“The membership body would be appointed by an independent search committee and would challenge the board over the achievement of objectives.

“A number of colleges are very interested in taking forward this model… so we’re going to try this out and see if it will help to make colleges more closely linked to local communities.”


Fintan Donohue, chief executive of North Herts College (pictured above), spoke about taking risks and entrepreneurial governance.

He said: “We all have different hopes for our colleges and my hopes are very much on the entrepreneurial focus and risk–taking, and the changes I believe many of us are going to have to embrace if we’re going add any real value to our communities.

“For those of us in the Gazelle group, we’re trying to focus on whether or not our role and the role of our boards are significantly more than the provision of publications, but actually about building wealth and opportunity and resources.

“My proposition is that … governing bodies have a legitimate role in questioning the quality not just of traditional pedagogy but actually the impact of what that teaching and learning is doing at community level…

“So the challenge I present  is ‘are we really thinking outside the traditional paradigms? Do we really need to start to debate what a truly entrepreneurial culture looks and feels like, that can add greater value to our community and make more of the resources we’ve got?’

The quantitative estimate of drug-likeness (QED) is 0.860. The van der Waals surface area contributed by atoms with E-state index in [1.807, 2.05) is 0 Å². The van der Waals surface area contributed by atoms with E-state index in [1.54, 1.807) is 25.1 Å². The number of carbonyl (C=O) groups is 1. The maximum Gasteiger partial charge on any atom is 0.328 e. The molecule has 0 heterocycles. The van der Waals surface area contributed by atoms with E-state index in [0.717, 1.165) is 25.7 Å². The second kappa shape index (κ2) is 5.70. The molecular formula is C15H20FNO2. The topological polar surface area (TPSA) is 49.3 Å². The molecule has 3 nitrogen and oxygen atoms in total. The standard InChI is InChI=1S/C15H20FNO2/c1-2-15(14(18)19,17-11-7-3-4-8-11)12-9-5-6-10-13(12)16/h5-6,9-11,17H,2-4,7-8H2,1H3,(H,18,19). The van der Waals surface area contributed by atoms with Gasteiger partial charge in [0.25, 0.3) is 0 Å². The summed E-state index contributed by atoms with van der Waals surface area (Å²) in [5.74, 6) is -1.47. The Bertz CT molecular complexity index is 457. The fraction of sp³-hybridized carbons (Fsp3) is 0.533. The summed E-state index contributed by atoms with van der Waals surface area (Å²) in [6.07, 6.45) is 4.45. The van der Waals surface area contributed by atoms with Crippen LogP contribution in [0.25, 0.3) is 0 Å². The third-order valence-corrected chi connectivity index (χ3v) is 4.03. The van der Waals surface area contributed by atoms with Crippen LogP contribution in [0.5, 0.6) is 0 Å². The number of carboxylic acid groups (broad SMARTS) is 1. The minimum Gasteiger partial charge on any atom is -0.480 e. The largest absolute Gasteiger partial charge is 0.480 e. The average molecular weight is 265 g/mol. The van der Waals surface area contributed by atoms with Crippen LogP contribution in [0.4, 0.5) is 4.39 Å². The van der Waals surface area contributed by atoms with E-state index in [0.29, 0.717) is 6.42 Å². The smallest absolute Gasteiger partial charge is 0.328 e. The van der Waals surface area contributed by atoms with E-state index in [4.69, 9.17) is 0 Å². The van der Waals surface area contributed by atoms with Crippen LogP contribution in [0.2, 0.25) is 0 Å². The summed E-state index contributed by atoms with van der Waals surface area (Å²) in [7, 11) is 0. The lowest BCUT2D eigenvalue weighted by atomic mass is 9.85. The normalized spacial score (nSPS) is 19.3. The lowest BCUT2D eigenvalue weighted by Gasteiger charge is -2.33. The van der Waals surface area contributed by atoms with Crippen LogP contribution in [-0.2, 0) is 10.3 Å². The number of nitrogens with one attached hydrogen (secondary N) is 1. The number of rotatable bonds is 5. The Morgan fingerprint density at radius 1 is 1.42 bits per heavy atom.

“Our students… are not going to emerge into employment in any serious way… in the immediate future. Therefore their only future is to create their own wealth, confidence and employment in much larger numbers than they’ve ever had to do before.

“Therefore the challenge for us and our corporations I think is to say how do we make that happen?”


Asha Khemka OBE, principal of West Nottinghamshire College speaking to Helen Pettifor, executive director of leadership and professional development

In her remarks to close the conference, Asha Khemka OBE, principal and chief executive of West Nottinghamshire College, said: “It’s been an amazing conference. You have been engaged with keen interest in debating the very pressing issues of our time.

“The spectrum of the topic we have debated has covered the full range of the challenges we face, the things we do well, and the things we need to do even better.

“In talking to groups of governors in the past few days, I have discovered a keen interest in being closer to teaching and learning, and to understand data.

“When I opened the conference, I outlined three key challenges: steering learning, steering impact, steering reputation. I am sure that you will agree  there has been full debate, and lots of exemplars are best practice in our sector.

“How do we make sure that dialogue continues? How do we make sure that there’s a framework in place to continue to support our governors and clerks?

“Some of you are well ahead of the game, with systems and processes in your colleges where you are closer to teaching and learning… Some of you are anxious and not clear how to ensure teaching and learning are right.  For that there is no quick answer but there are going to be regional teaching and learning workshops…